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The Role of Race in the Stereotyping of a Speaker’s Accent as Native or Non-native

Bhuvanagiri et al. | Jan 07, 2019

The Role of Race in the Stereotyping of a Speaker’s Accent as Native or Non-native

In the modern world, communication and mobility are no longer obstacles. A natural consequence is that people from all over the world are mixing like never before and national identity can no longer be determined simply by a person's appearance or manner of speech. In this article, the authors study how a person's accent interferes with the perception of a their national identity and proposes ways to eliminate such biases.

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The Effect of Interactive Electronics Use on Psychological Well Being and Interpersonal Relationship Quality in Adults

Belkin et al. | Apr 19, 2018

The Effect of Interactive Electronics Use on Psychological Well Being and Interpersonal Relationship Quality in Adults

In recent years, usage of interactive electronic devices such as computers, smartphones, and tablets has increased dramatically. Many studies have examined the potential adverse effects of excessive usage of such devices on children and adolescents, but the effects on adults are not well understood. In this study, the authors examined the relationship between adult usage of interactive electronic devices and a variety of clinical measures of psychological well-being. They found that according to some metrics, higher usage of interactive electronic devices is associated with several adverse psychological outcomes, suggesting a need for more careful consideration of such usage patterns in clinical settings.

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Predicting asthma-related emergency department visits and hospitalizations with machine learning techniques

Chatterjee et al. | Oct 25, 2021

Predicting asthma-related emergency department visits and hospitalizations with machine learning techniques

Seeking to investigate the effects of ambient pollutants on human respiratory health, here the authors used machine learning to examine asthma in Lost Angeles County, an area with substantial pollution. By using machine learning models and classification techniques, the authors identified that nitrogen dioxide and ozone levels were significantly correlated with asthma hospitalizations. Based on an identified seasonal surge in asthma hospitalizations, the authors suggest future directions to improve machine learning modeling to investigate these relationships.

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Effects of Ocean Acidification on the Photosynthetic Ability of Chaetoceros gracilis in the Monterey Bay

Harvell et al. | Jan 16, 2020

Effects of Ocean Acidification on the Photosynthetic Ability of <i>Chaetoceros gracilis</i> in the Monterey Bay

In this article, Harvell and Nicholson hypothesized that increased ocean acidity would decrease the photosynthetic ability of Chaetoceros gracilis, a diatom prolific in Monterey Bay, because of the usually corrosive effects of carbonic acid on both seashells and cells’ internal structures. They altered pH of algae environments and measured the photosynthetic ability of diatoms over four days by spectrophotometer. Overall, their findings indicate that C. gracilis may become more abundant in Monterey Bay as the pH of the ocean continues to drop, potentially contributing to harmful algal blooms.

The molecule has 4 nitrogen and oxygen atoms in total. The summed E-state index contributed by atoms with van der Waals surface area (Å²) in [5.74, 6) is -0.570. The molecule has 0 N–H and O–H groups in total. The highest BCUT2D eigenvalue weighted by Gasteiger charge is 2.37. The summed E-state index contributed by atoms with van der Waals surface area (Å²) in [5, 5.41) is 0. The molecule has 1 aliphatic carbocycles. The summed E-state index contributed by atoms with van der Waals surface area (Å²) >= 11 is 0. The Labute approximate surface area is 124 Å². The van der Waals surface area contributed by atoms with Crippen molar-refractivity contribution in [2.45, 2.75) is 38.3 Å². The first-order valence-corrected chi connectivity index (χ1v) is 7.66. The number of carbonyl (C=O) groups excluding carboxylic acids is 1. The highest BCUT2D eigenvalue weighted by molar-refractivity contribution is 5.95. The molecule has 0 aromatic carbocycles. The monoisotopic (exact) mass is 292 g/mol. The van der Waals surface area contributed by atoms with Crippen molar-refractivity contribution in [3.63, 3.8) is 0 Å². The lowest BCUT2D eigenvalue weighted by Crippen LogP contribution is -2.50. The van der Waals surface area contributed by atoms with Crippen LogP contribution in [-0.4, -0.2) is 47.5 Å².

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Integrated Ocean Cleanup System for Sustainable and Healthy Aquatic Ecosystems

Anand et al. | Nov 14, 2020

Integrated Ocean Cleanup System for Sustainable and Healthy Aquatic Ecosystems

Oil spills are one of the most devastating events for marine life. Finding ways to clean up oil spills without the need for harsh chemicals could help decrease the negative impact of such spills. Here the authors demonstrate that using a combination of several biodegradable substances can effectively adsorb oil in seawater in a laboratory setting. They suggest further exploring the potential of such a combination as a possible alternative to commonly-used non-biodegradable substances in oil spill management.

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How has California’s Shelter-in-Place Order due to COVID-19 and the Resulting Reduction in Human Activity Affected Air and Water Quality?

Everitt et al. | Feb 15, 2021

How has California’s Shelter-in-Place Order due to COVID-19 and the Resulting Reduction in Human Activity Affected Air and Water Quality?

As the world struggled to grapple with the emerging COVID-19 pandemic in 2020, many countries instated policies to help minimize the spread of the virus among residents. This inadvertently led to a decrease in travel, and in some cases, industrial output, two major sources of pollutants in today's world. Here, the authors investigate whether California's shelter-in-place policy was associated with a measurable decrease in water and air pollution in that state between June and July of 2020, compared to the preceeding five years. Their findings suggest that, by some metrics, air quality improved within certain areas while water quality was relatively unchanged. Overall, these findings suggest that changing human behavior can, indeed, help reduce the level of air pollutants that compromise air quality.

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